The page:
Types of Military Caps


Although the military wore special clothing and armor as early as Ancient Greece and Rome, most soldiers fought in their civilian wear and perhaps some form of helmet and other protection. Many of the helmets were also decorated with a colorful plume to distract the enemy and identify friends and foes. In the late 1600s, different branches of the military began designing their own unique uniform styles. Over the years, a wide variety of hats and caps have been worn with these uniforms for design, warmth and protection from the elements.

Bearskin Hats

According to a book by John Whiteclay Chambers II, the British Army foot guards started wearing tall grizzly bearskin fur hats in the 1670s. The military thought these hats would make the men look taller and more intimidating during battle. In 1815, after the Battle of Waterloo, all soldiers were allowed to wear fur caps. Even today, each battalion receives a bearskin hat on loan when assigned to ceremonial responsibilities at Buckingham Palace in London. In the past, each man owned his own hat, but now the guards only receive one when necessary. Some of the hats, kept in storage when not used, are more than 100 years old. The newest ones are made of synthetic fur due to complaints from animal activists.

Civil War Hats

Hats were were worn with both the Union and Confederate Civil War uniforms. The first Union hats were made of heavy black wool felt. They were controversial because they looked too much like civilian hats. Although many of the officers continued to wear these earlier wool hats, the lower ranks began wearing kepi, or the billed caps seen in most Civil War photographs. The Confederate soldiers also wore kepi, with different colors depending on rank. The fez was worn by those American Union and Confederate soldiers who modeled themselves after zouave soldiers, North African troops fighting with the French Army. However, this hat was also not adequate for the battlefields. The fezes did not shield the soldiers' eyes from sunlight and were impractical during the winter.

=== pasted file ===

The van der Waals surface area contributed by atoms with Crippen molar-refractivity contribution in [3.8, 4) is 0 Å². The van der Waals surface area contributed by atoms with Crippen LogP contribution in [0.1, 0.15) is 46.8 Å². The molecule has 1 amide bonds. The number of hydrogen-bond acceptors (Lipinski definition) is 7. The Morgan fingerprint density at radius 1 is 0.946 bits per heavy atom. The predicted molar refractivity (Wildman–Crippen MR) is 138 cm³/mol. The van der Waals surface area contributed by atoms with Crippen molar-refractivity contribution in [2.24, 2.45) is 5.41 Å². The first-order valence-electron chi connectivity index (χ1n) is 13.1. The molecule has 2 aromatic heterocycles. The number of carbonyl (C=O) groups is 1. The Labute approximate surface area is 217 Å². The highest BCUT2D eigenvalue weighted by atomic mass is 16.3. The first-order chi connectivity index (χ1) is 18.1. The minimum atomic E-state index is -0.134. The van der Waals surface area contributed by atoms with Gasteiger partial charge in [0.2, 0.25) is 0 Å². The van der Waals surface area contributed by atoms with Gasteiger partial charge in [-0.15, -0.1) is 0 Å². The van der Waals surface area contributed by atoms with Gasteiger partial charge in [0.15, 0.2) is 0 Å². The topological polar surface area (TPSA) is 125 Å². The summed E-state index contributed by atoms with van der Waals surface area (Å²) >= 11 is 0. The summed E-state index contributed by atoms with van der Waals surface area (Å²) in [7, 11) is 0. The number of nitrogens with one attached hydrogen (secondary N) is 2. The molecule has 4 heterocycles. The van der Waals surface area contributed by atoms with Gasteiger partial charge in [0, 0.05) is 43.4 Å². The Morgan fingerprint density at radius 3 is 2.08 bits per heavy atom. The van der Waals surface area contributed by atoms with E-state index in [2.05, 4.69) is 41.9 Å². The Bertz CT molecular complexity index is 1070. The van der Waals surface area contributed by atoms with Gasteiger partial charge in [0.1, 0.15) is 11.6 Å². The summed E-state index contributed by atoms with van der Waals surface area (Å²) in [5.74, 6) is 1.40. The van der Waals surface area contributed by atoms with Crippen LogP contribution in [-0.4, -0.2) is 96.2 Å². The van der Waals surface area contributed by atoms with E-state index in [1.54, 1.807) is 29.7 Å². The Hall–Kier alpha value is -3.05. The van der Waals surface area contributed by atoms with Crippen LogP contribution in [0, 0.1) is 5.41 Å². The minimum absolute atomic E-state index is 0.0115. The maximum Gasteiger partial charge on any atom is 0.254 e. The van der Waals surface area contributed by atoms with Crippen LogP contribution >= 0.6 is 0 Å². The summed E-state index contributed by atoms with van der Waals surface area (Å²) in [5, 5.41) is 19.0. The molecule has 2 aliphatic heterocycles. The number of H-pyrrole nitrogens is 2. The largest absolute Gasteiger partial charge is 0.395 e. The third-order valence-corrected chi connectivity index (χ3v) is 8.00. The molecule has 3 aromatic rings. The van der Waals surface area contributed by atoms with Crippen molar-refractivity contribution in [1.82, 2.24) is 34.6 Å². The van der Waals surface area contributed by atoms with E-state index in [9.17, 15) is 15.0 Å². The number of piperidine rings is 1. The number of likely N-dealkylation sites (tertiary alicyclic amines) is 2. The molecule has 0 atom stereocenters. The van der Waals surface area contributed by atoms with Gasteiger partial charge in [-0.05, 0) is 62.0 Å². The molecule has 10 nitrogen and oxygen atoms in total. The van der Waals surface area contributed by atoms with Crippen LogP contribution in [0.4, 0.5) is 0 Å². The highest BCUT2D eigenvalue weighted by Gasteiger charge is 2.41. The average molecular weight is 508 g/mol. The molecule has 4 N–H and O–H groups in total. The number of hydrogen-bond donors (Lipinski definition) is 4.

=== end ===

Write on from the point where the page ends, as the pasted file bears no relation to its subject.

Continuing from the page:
Hitelmacher Hats

When Israel was first partitioned as a separate country in 1947, the new government ordered hats from New York manufacturers. These first hats were made by a company called Hitelmacher, or Yiddish for "hat maker." From then on, the hats were named after this manufacturer. These straight-sided round hats, which had an unbendable visor, leather chinstrap, sweatband and drop-down cloth on the back to protect the soldier's neck, were very practical. They were worn to the Sinai Campaign in 1956.

Boonie Hat

The wide-brimmed boonie hat was first worn by the Vietnam War soldiers. They either were olive drab, woodland or tiger-striped. The tiger stripes were best for camouflage. The boonie was ideal for the tropical weather, with its hot, humid and rainy days. Many soldiers from all of the U.S. military branches continue to wear this hat today because of its practicality.

New Army Uniforms

In 2008, the United States Army made the blue Army service uniform (ASU) the official mandatory wear. All Army personnel must wear this uniform as of July 2014. The ASU takes the place of two previous uniforms – the "Army Green" and "Army White." It is based on what is now called the "dress blue" uniform, which goes back to the Revolutionary War. The Continental Army wore blue in contrast to the red British coats. It also is indicative of the blue Civil War Union uniform, which led to the term "the Blue and the Gray." The beret is the standard headgear, unless a commander directs corporals and above to wear the service cap. ROTC/JROTC (Reserve Officers Training Corps) cadets wear a gray beret with their uniform. The black beret is now standard for all soldiers.

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